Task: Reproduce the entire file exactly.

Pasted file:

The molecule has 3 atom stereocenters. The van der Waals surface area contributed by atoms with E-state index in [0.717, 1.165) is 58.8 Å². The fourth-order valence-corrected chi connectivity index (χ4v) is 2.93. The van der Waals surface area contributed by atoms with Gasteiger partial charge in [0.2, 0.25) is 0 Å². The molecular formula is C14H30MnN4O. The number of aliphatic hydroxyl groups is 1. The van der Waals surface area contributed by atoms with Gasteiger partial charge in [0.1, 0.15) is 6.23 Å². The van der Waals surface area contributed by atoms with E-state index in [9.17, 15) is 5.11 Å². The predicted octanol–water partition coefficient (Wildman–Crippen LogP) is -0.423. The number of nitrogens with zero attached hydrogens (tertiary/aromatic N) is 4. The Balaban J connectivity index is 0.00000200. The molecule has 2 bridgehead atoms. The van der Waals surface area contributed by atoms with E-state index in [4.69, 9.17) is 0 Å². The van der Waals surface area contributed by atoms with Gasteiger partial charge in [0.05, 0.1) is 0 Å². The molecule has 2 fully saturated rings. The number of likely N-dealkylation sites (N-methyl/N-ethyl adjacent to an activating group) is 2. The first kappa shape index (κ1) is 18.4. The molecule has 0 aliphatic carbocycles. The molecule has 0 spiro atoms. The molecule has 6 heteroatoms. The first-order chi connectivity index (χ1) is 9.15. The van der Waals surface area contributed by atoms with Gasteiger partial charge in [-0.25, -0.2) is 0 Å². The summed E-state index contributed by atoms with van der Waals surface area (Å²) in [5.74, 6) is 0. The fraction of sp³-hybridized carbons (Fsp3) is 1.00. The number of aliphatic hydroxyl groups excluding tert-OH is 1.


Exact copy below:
The molecule has 3 atom stereocenters. The van der Waals surface area contributed by atoms with E-state index in [0.717, 1.165) is 58.8 Å². The fourth-order valence-corrected chi connectivity index (χ4v) is 2.93. The van der Waals surface area contributed by atoms with Gasteiger partial charge in [0.2, 0.25) is 0 Å². The molecular formula is C14H30MnN4O. The number of aliphatic hydroxyl groups is 1. The van der Waals surface area contributed by atoms with Gasteiger partial charge in [0.1, 0.15) is 6.23 Å². The van der Waals surface area contributed by atoms with E-state index in [9.17, 15) is 5.11 Å². The predicted octanol–water partition coefficient (Wildman–Crippen LogP) is -0.423. The number of nitrogens with zero attached hydrogens (tertiary/aromatic N) is 4. The Balaban J connectivity index is 0.00000200. The molecule has 2 bridgehead atoms. The van der Waals surface area contributed by atoms with E-state index in [4.69, 9.17) is 0 Å². The van der Waals surface area contributed by atoms with Gasteiger partial charge in [0.05, 0.1) is 0 Å². The molecule has 2 fully saturated rings. The number of likely N-dealkylation sites (N-methyl/N-ethyl adjacent to an activating group) is 2. The first kappa shape index (κ1) is 18.4. The molecule has 0 aliphatic carbocycles. The molecule has 0 spiro atoms. The molecule has 6 heteroatoms. The first-order chi connectivity index (χ1) is 9.15. The van der Waals surface area contributed by atoms with Gasteiger partial charge in [-0.25, -0.2) is 0 Å². The summed E-state index contributed by atoms with van der Waals surface area (Å²) in [5.74, 6) is 0. The fraction of sp³-hybridized carbons (Fsp3) is 1.00. The number of aliphatic hydroxyl groups excluding tert-OH is 1.